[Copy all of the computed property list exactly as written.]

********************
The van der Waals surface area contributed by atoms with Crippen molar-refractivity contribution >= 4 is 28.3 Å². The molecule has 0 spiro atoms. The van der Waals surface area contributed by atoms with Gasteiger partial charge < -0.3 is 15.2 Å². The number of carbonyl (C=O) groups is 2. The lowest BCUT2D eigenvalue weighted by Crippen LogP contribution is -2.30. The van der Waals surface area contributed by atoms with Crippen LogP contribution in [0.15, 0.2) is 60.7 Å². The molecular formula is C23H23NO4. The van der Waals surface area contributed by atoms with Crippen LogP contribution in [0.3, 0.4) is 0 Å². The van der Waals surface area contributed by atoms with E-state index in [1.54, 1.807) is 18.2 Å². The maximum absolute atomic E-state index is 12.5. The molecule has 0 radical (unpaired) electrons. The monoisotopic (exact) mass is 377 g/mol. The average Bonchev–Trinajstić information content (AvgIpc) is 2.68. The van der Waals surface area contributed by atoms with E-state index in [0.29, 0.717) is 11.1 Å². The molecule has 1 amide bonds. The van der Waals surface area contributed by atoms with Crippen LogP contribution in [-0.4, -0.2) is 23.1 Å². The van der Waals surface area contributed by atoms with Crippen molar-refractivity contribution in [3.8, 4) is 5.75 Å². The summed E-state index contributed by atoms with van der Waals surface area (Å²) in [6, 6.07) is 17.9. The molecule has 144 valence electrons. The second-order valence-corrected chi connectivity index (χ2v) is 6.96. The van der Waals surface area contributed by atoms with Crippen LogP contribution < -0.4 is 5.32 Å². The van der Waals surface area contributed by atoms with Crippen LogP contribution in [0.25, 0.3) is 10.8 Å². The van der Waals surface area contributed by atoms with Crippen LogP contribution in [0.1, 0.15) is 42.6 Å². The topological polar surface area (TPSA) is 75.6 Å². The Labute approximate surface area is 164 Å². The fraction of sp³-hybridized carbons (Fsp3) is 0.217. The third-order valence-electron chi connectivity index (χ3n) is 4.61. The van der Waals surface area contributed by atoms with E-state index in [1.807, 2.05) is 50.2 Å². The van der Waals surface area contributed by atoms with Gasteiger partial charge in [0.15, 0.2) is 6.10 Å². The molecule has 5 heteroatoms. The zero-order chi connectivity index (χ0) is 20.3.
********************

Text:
The van der Waals surface area contributed by atoms with Crippen molar-refractivity contribution >= 4 is 28.3 Å². The molecule has 0 spiro atoms. The van der Waals surface area contributed by atoms with Gasteiger partial charge < -0.3 is 15.2 Å². The number of carbonyl (C=O) groups is 2. The lowest BCUT2D eigenvalue weighted by Crippen LogP contribution is -2.30. The van der Waals surface area contributed by atoms with Crippen LogP contribution in [0.15, 0.2) is 60.7 Å². The molecular formula is C23H23NO4. The van der Waals surface area contributed by atoms with Crippen LogP contribution in [0.3, 0.4) is 0 Å². The van der Waals surface area contributed by atoms with E-state index in [1.54, 1.807) is 18.2 Å². The maximum absolute atomic E-state index is 12.5. The molecule has 0 radical (unpaired) electrons. The monoisotopic (exact) mass is 377 g/mol. The average Bonchev–Trinajstić information content (AvgIpc) is 2.68. The van der Waals surface area contributed by atoms with E-state index in [0.29, 0.717) is 11.1 Å². The molecule has 1 amide bonds. The van der Waals surface area contributed by atoms with Crippen LogP contribution in [-0.4, -0.2) is 23.1 Å². The van der Waals surface area contributed by atoms with Crippen molar-refractivity contribution in [3.8, 4) is 5.75 Å². The summed E-state index contributed by atoms with van der Waals surface area (Å²) in [6, 6.07) is 17.9. The molecule has 144 valence electrons. The second-order valence-corrected chi connectivity index (χ2v) is 6.96. The van der Waals surface area contributed by atoms with Crippen LogP contribution < -0.4 is 5.32 Å². The van der Waals surface area contributed by atoms with Crippen LogP contribution in [0.25, 0.3) is 10.8 Å². The van der Waals surface area contributed by atoms with Crippen LogP contribution in [0.1, 0.15) is 42.6 Å². The topological polar surface area (TPSA) is 75.6 Å². The Labute approximate surface area is 164 Å². The fraction of sp³-hybridized carbons (Fsp3) is 0.217. The third-order valence-electron chi connectivity index (χ3n) is 4.61. The van der Waals surface area contributed by atoms with E-state index in [1.807, 2.05) is 50.2 Å². The van der Waals surface area contributed by atoms with Gasteiger partial charge in [0.15, 0.2) is 6.10 Å². The molecule has 5 heteroatoms. The zero-order chi connectivity index (χ0) is 20.3.